In the midst of all of the news regarding Raffi Hovannisyan’s hunger strike, the evolving relationship between Hovannisyan and the ARF, especially the Diasporan portion of the ARF, caught my attention.
When just recently Zharangutyun members were assaulted by police, the ARF was quick to make a point of defending Zharangutyun and condemning the police action. Interestingly, I do not remember any such defense of the HAK supporters who have been beaten and arrested numerous times, or of the numerous media outlets which the regime is trying to silence, or of the political prisoners.
On March 15, Raffi Hovannisyan began his hunger strike in Liberty Square, where just 2 days later, for the first time since 2008, opposition supporters were allowed to gather. The momentous occasion was everywhere in the Armenian news, in pro-opposition Diasporan papers such as Massis, and was even covered by international agencies such as the BBC, AFP and the Washington Post. ARF papers such as the Armenian Weekly and Asbarez (two of the main diasporan ARF publications) barely covered it.
Neither Asbarez nor The Armenian Weekly published any articles about Hovannisyan’s hunger strike between March 15th and 17th. The first mention of it is on March 18th, day four of the hunger strike — after HAK entered Liberty Square, after Hovannisyan was “snubbed,” and after his strong criticisms of Ter-Petrosyan increased noticeably– in The Armenian Weekly in “Hunger Strike in Yerevan Summons Support, Highlights Drift in Opposition.” It starts as follows:
The outpouring of support for Heritage Party chair Raffi Hovannisian continued today, while questions were raised regarding Armenian National Congress (ANC) head Levon Ter-Petrosian’s lack of vocalized support for his fellow opposition leader.
Since March 18th and March 21st, The Armenian Weekly and Asbarez, respectively, have each published four articles about Hovannisyan, ranging from neutral to extremely supportive (some of the articles are the same). Yegparian’s article, “So Now He’s a Christian…” (March 25) is published in both, full of misinformation and almost dripping with hatred for Ter-Petrosyan. The Armenian Weekly even published an “exclusive” interview with Hovannisyan on March 21st.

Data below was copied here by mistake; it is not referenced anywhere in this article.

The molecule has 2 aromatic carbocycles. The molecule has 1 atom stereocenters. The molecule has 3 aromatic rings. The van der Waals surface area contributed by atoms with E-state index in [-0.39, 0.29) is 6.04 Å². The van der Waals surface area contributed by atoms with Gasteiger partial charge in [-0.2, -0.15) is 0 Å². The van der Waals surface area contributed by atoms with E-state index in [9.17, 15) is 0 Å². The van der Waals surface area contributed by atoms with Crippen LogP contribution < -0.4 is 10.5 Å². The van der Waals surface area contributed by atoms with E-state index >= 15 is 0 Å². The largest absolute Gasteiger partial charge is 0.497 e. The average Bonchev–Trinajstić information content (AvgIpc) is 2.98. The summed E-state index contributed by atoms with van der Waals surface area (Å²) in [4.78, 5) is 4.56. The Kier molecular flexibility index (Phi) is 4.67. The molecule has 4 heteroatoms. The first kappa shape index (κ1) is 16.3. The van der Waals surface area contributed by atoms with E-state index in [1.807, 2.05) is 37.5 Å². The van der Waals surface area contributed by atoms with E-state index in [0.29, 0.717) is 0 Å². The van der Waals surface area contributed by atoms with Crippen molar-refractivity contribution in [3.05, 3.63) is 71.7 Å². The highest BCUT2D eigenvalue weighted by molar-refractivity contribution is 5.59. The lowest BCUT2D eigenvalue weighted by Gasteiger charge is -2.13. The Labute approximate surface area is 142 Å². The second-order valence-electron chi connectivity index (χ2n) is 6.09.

On March 22nd, Hovannisyan clarified his 15 demands, the most specific of which are the rejection of the Turkish-Armenian protocols and recognition of Nagorno-Karabakh. On the same day, Vahan Hovannisyan made statements unequivocally supporting Raffi Hovannisyan, criticizing the authorities for refusing to allow Raffi Hovannisyan to use an umbrella, and calling criticisms by some opposition members “disgusting.”
It seems the ARF has a newfound interest in Hovannisyan, what he has to say, where he is sitting, and in some of their similarities. Of course, there’s little background for their readers of the details of some of the demands; for example, why there even needs to be a demand for freedom, or just how severe unemployment, emigration and poverty levels are. In fact, Hovannisyan’s 15 demands don’t seem to be anywhere in either the Armenian Weekly or Asbarez.
Here’s what Hovannisyan had to say on the relationship between the ARF and Zharangutyun from the exclusive interview on March 21st:
I think there is great potential for cooperation, for closer coordinated political work in the future. I think we’re very far from reaching the capacity of that united work product. We cooperate very well together in parliament, especially after the ARF came out of the ruling coalition and joined the opposition. We welcomed that. It doesn’t concern us that there are those in the opposition field who are questioning the opposition credentials of the ARF because at one point it was in the coalition, and somewhat responsible for the ills that we see today.
It is becoming clearer to me that the ARF seems to be angling in on Hovannisyan not only for the present, but perhaps as someone they want on their side in the long run. A working relationship with someone like Hovannisyan, an Armenian with strong ties and a familiar name in the Diaspora, growing roots in Armenia, and growing support in both, (and now with 10 years of citizenship under his belt) could be of great benefit to them. And the well-organized and networked ARF could have great potential benefit for Hovannisyan: remember just how well organized the outcry against Serge Sargsyan and his support of the Turkish-Armenian protocols was when he visited Los Angeles.
I still haven’t gotten over that, in fact. That outcry wasn’t against fraudulent elections, March 1, political prisoners, lack of freedoms, or Sargsyan’s support of an oligarchic system which promotes massive emigration, including the export of young women from Armenian villages to become prostitutes in Dubai and Turkey to support their families. In fact, I have found very little coverage of these topics in the ARF media (though I’ve learned a lot about Pasadena, the AYF, Kobe Bryant, Bryza, and Kim Kardashian). No, what motivated (at least on the surface) the ARF to collect its supporters and yell “Serjik heratsir” was his support of the protocols.
It seems the ARF is courting Hovannisyan, and perhaps he is courting back. As far as I’m concerned, the ARF in Armenia and in the Diaspora have yet to establish themselves as opposition – quite the opposite. Zharangutyun, however, is a different story. And Hovannisyan’s position may be yet a third one. I for one will be watching the courtship closely. This could get quite interesting.
Tztizernak started blogging soon after the events of March 1, 2008, writing mainly on topics related to [the lack of] human rights and political prisoners in Armenia, and occasionally Diasporan issues…